Justin Broadrick talks the rebirth of Godflesh

Posted by on September 23, 2014

With the formation of Godflesh in 1988, Justin Broadrick and G.C. Green launched a genre. Their sludgy, bass-heavy industrial, perhaps best showcased on their 1989 debut Streetcleaner went on to influence countless industrial and post-rock bands. The group, who initially disbanded in 2002, got back together to tour several years ago, finally made their way over to the United States earlier this year, and recently released their first new music in 13 years, with the Decline and Fall EP coming out this past summer and A World Lit Only by Fire landing on October 7. Calling from the UK, Broadrick spoke about the band’s hiatus, what influence (if any), his post-Godflesh project Jesu had on the band’s new music, and how the industry’s changed since the last Godflesh album.


I guess I’ll jump right in and ask, why did it take so long for Godflesh to reform?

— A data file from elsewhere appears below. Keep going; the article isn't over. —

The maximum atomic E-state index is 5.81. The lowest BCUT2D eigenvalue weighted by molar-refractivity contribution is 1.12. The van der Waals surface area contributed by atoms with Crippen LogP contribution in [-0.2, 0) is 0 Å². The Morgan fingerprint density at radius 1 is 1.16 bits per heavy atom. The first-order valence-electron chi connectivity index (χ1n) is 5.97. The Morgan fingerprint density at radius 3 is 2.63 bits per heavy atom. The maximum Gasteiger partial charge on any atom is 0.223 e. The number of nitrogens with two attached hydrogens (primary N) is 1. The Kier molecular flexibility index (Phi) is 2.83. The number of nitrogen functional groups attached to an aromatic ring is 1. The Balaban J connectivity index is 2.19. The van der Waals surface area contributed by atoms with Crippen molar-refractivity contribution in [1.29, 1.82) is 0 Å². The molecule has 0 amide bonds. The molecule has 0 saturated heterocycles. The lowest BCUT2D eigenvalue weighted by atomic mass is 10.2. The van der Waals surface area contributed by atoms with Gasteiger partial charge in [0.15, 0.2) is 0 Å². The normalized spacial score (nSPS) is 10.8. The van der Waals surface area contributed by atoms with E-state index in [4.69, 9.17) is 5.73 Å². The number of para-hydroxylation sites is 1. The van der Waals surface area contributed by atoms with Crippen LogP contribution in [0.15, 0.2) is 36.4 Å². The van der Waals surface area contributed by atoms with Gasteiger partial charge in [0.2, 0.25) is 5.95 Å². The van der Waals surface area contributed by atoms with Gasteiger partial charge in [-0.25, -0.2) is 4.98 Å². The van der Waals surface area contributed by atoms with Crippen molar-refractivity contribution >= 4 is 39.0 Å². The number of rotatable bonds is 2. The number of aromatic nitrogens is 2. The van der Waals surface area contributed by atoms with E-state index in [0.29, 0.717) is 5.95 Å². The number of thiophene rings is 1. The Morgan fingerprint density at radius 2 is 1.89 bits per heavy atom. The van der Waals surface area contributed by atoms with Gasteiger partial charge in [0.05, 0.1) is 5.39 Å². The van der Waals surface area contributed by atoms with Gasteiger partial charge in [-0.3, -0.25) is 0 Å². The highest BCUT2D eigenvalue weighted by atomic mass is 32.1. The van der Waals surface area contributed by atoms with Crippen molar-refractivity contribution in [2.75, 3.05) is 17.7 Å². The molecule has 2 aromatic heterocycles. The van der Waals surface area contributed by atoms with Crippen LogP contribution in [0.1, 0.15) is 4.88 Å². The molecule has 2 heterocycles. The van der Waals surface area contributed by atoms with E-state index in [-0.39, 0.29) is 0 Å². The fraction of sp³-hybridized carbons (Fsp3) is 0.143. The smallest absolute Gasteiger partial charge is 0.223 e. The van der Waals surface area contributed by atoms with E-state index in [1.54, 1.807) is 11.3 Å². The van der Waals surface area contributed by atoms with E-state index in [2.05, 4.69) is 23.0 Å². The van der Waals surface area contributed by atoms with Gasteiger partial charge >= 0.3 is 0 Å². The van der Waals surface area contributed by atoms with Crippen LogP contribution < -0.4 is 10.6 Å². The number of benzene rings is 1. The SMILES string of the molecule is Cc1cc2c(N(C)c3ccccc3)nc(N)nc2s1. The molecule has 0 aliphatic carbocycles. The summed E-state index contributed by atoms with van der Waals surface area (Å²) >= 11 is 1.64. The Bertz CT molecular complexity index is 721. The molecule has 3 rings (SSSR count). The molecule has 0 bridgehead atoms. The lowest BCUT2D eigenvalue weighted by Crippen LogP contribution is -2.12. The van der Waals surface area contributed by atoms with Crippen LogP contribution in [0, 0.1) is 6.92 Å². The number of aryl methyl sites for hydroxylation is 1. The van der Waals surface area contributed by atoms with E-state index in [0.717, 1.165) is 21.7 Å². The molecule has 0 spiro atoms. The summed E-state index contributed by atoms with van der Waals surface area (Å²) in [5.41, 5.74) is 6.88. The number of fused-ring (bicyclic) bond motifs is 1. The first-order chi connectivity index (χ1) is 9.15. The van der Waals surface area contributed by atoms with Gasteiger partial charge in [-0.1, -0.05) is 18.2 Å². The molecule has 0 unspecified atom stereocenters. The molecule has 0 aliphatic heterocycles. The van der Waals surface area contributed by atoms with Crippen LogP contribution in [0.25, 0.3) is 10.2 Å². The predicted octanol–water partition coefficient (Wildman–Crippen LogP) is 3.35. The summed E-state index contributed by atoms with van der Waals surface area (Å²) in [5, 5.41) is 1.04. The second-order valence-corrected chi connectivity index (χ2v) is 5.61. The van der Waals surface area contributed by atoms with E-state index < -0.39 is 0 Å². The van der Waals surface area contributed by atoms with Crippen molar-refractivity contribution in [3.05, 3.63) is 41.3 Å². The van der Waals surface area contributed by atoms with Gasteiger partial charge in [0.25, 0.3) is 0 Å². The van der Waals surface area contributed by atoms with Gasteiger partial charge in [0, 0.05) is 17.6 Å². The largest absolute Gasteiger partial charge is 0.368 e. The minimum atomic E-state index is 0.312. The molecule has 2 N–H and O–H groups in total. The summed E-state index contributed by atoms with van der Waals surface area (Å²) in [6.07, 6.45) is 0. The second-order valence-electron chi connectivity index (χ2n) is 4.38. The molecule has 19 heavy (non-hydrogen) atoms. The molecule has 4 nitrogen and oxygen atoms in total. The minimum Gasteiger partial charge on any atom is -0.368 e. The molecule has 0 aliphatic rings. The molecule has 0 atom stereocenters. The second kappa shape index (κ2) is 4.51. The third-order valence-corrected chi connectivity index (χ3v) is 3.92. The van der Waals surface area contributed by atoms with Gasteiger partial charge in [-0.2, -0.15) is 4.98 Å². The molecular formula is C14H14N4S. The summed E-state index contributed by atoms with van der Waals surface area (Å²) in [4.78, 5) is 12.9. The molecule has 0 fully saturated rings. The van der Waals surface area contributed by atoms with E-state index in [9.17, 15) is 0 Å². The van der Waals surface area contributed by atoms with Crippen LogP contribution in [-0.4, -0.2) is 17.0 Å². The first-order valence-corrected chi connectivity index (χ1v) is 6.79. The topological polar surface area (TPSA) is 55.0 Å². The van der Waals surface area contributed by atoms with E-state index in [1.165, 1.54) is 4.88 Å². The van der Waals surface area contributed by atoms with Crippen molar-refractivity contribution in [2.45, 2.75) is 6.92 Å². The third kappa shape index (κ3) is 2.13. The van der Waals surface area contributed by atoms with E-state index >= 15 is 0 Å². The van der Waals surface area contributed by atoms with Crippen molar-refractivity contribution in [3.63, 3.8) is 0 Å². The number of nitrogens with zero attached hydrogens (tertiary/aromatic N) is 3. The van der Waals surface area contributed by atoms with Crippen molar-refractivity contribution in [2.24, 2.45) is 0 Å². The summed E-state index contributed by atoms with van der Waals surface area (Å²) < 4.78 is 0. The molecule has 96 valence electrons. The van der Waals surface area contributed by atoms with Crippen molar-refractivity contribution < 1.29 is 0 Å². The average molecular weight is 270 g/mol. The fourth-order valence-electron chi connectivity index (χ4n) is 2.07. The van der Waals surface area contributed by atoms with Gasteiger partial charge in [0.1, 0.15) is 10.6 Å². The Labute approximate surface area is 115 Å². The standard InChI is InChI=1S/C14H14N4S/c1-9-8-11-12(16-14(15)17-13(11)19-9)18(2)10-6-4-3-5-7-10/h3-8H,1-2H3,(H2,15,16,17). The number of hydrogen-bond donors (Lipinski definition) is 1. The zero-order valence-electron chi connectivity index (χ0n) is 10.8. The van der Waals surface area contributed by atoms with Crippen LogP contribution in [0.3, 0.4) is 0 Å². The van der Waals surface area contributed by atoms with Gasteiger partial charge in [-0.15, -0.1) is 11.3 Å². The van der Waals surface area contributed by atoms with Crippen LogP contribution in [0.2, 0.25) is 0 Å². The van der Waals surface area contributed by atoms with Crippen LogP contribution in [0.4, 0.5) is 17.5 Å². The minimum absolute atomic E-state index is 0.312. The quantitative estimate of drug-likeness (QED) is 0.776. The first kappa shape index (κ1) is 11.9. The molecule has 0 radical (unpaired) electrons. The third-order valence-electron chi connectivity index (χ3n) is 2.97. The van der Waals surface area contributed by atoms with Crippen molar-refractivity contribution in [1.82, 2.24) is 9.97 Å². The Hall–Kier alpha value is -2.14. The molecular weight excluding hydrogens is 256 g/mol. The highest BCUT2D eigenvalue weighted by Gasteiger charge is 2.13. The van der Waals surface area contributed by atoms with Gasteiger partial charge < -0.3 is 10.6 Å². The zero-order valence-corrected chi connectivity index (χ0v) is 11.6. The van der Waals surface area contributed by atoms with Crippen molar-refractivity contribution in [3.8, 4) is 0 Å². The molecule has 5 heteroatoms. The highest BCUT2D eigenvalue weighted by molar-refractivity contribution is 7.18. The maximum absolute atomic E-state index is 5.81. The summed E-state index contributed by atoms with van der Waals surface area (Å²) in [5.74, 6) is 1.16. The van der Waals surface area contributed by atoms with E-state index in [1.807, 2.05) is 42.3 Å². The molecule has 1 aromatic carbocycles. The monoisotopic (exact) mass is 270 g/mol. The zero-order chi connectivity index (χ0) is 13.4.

Yea it’s a long time, inn’it? It’s a long 13 years between records, and we’ve already existed virtually four years since reforming. It’s an interesting gap.We played our first reformation show in 2010, and Godflesh was over by the end of 2001, even though it didn’t really exist at the start of 2002. There was the ill-fated tour of the US that I canceled on the day of the tour, rather unwisely (laughs), but the band was essentially over, in my mind, in 2001 really. So it’s a good nine years since we played any shows and a good 13 years since records. So we didn’t exist for nine of those years, and I don’t think either of us ever thought that Godflesh as an entity would ever exist again, honestly. As a lot of people have been saying it took that long to get these records together. But as much as anything, that was really just down to getting it right. We set our own standards in a way and we wanted to make new records that stood up against the back catalog. For us, the early records are very strong records and we certainly didn’t want to rush anything and do something that could be potentially viewed as lackluster. Of course there are always gonna be naysayers and people saying we were much better then, and we’re just going through the motions, and every other predictable criticism.


Given that you had no intentions of the band existing again, what made you reconsider?